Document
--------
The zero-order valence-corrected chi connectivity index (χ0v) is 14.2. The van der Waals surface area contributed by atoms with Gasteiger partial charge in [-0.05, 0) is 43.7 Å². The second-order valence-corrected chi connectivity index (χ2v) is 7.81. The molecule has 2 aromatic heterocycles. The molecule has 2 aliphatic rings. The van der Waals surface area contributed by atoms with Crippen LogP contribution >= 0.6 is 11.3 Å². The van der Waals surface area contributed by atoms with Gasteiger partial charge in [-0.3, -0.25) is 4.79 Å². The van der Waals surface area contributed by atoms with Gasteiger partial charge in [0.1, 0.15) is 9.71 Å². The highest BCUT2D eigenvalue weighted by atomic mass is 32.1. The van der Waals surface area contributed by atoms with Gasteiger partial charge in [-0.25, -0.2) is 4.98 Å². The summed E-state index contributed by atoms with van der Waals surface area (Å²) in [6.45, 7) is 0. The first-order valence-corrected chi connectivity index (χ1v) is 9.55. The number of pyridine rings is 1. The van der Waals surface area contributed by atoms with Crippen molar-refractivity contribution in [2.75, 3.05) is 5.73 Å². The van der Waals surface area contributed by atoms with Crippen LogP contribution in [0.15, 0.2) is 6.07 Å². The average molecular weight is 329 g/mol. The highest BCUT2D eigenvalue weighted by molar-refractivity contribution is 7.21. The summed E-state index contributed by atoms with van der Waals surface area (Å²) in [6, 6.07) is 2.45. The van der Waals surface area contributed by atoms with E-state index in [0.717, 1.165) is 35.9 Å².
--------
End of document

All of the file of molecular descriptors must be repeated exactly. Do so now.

The zero-order valence-corrected chi connectivity index (χ0v) is 14.2. The van der Waals surface area contributed by atoms with Gasteiger partial charge in [-0.05, 0) is 43.7 Å². The second-order valence-corrected chi connectivity index (χ2v) is 7.81. The molecule has 2 aromatic heterocycles. The molecule has 2 aliphatic rings. The van der Waals surface area contributed by atoms with Crippen LogP contribution >= 0.6 is 11.3 Å². The van der Waals surface area contributed by atoms with Gasteiger partial charge in [-0.3, -0.25) is 4.79 Å². The van der Waals surface area contributed by atoms with Gasteiger partial charge in [0.1, 0.15) is 9.71 Å². The highest BCUT2D eigenvalue weighted by atomic mass is 32.1. The van der Waals surface area contributed by atoms with Gasteiger partial charge in [-0.25, -0.2) is 4.98 Å². The summed E-state index contributed by atoms with van der Waals surface area (Å²) in [6.45, 7) is 0. The first-order valence-corrected chi connectivity index (χ1v) is 9.55. The number of pyridine rings is 1. The van der Waals surface area contributed by atoms with Crippen molar-refractivity contribution in [2.75, 3.05) is 5.73 Å². The van der Waals surface area contributed by atoms with Crippen LogP contribution in [0.15, 0.2) is 6.07 Å². The average molecular weight is 329 g/mol. The highest BCUT2D eigenvalue weighted by molar-refractivity contribution is 7.21. The summed E-state index contributed by atoms with van der Waals surface area (Å²) in [6, 6.07) is 2.45. The van der Waals surface area contributed by atoms with E-state index in [0.717, 1.165) is 35.9 Å².